OregonOregon Comes Out of the Woods
The Village Voice
July 30, 1979
Too much prettiness gives me the gout. When subjected to large doses of refined lyricism, tonal purity, and postcard melody, my ears swell up. And when they do the pain is almost exquisite: even the slightest hint of prettiness hurts like hell. As you might imagine, I have almost no tolerance for the kind of overproduced prettiness that’s shot full of preservatives (strings, horns, synthesizers, and background vocal syrup). But after a half-hour of even the most acoustic comeliness my ears close right up.
Which brings me to Oregon, the end of the trail for those seeking classically structured clarity along with improvisational elegance. They’ve certainly been—with the Art Ensemble of Chicago and Weather Report—one of the decade’s three visionary improvising ensembles of any permanence. And if less consistent than the other two, Oregon has been equally committed to novel instrumentation, collective improvisation, rhythmic exploration, and a communal aesthetic. This last feature—the development of a musical world-view—is exemplified by the AEC’s “Great Black Music—Ancient to the Future,” Weather Report’s “We always solo and we never solo,” and Oregon’s vehement fondness (check out their album covers and song titles) for the natural, the rural, the organic.
And here’s where the gout comes in. Oregon’s insistent purity becomes overbearing at times; their songs like poems stuffed with so much beautiful language that even the most elegant phrases are trivialized. When their focus becomes too soft and their rustic ruralism too romantic, their group sound—bereft of a trap set and usually led by an oboe to begin with—produces little more than weightless, almost formulaic, delicacy. This, I think, was the problem with Out of the Woods, Oregon’s last group record and their first for Elektra. Inside the LP’s fold-out sleeve was a full-color picture of the smiling yet meditative quartet sitting not just knee-deep but waist-deep in a green, green meadow by a pond by a mountain etc. And that’s the way the record sounded: mostly sunny (for Oregon), luxurious, a bit tired and more than a bit boring. Their evolving attention to detail was impressive, but it seemed Oregon could not play the forest for all the lovely trees.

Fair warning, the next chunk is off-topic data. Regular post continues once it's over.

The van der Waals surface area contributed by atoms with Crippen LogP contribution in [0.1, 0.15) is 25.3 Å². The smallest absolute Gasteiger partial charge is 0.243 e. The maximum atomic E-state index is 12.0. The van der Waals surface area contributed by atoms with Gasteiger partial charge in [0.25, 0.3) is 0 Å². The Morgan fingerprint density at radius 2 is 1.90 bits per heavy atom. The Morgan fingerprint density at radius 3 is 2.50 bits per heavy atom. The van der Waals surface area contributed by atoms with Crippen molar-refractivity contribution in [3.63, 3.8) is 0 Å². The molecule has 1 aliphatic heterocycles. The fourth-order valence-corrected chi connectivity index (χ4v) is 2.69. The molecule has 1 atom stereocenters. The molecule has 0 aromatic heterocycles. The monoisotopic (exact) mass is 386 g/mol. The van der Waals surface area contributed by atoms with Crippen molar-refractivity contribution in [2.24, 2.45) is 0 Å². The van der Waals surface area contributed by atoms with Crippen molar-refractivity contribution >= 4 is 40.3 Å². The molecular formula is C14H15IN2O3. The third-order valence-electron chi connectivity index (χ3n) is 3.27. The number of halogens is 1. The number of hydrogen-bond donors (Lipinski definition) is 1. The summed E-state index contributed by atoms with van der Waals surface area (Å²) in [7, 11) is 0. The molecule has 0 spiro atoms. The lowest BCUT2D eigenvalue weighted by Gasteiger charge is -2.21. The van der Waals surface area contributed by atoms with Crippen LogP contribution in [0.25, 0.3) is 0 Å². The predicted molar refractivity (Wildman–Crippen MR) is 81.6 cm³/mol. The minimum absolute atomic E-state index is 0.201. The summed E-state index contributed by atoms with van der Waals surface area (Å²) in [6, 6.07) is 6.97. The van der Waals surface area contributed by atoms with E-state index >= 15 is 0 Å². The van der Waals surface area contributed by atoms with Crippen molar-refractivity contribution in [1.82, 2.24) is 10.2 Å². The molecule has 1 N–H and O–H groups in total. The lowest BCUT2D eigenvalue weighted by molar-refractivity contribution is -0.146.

Their most recent record, Roots in the Sky, is an altogether different affair. By balancing their buoyant, almost penumbral lyricism with a well-rooted weightiness, they manage to get out of the woods. Whereas some of Oregon’s records seem to fly off the turntable and out the window on the wings of soaring oboe and floating tablas, this one stays put, and in so doing ranks with Distant Hills (1973) and In Concert (1975) as their finest recorded work.
Though the lack of free improvisation is regrettable—Oregon’s moody, intuitive playing in this mode has been grossly underrecorded—the album nevertheless presents a supernal collection of more heavily structured, orchestrated material. Not that solo space is disappearing; rather, the comping has come up front and some of the composition extended. Indeed, Glen Moore’s venturesome, autumnal bass support and Collin Walcott’s three-dimensional (space-motion-pitch) percussion are sometimes more absorbing than Paul McCandless’s upper-register oboe excursions, and always more interesting than Ralph Towner’s blatant pianistics. His pin-prick guitar stylings, however, continue to play off of the now expected strong/fragile paradox with great success.
As for the songs, there are nine of them, and not a polluter in the bunch. “Vessel,” oared along by Walcott’s lusciously recorded slow-motion tablas, features metronomic variations of sound and space and almost transparent instrumental textures; at one point Towner chords softly on piano and McCandless drones on bass clarinet to provide the foundation over which Moore solos on contrabass. “Orrington’s Escape” is a 49-second angular sprint that even has a unison-riffed kick left for the finish. And “House of Wax” provides pure illusion: warped mirrors of voice-violin lines, fluttering and diving flutes, and the opium-den ambience of Walcott’s slithering sitar.
Roots in the Sky is a dramatically sensual record, and perhaps its most sensual piece is “Sierra Leone.” Rattling bells—sounding almost like a full field of crickets—underscore arcing wood-flute trills and then the distanced calls of a wistful horn and then a muscular thumb-piano (?) melody and then more and more percussion until we’re in a rolling trancelike jam that’s all skin and wood and metal. Not the sort of music one might of expect from Oregon, but then again, certain whites do what they wanna, too.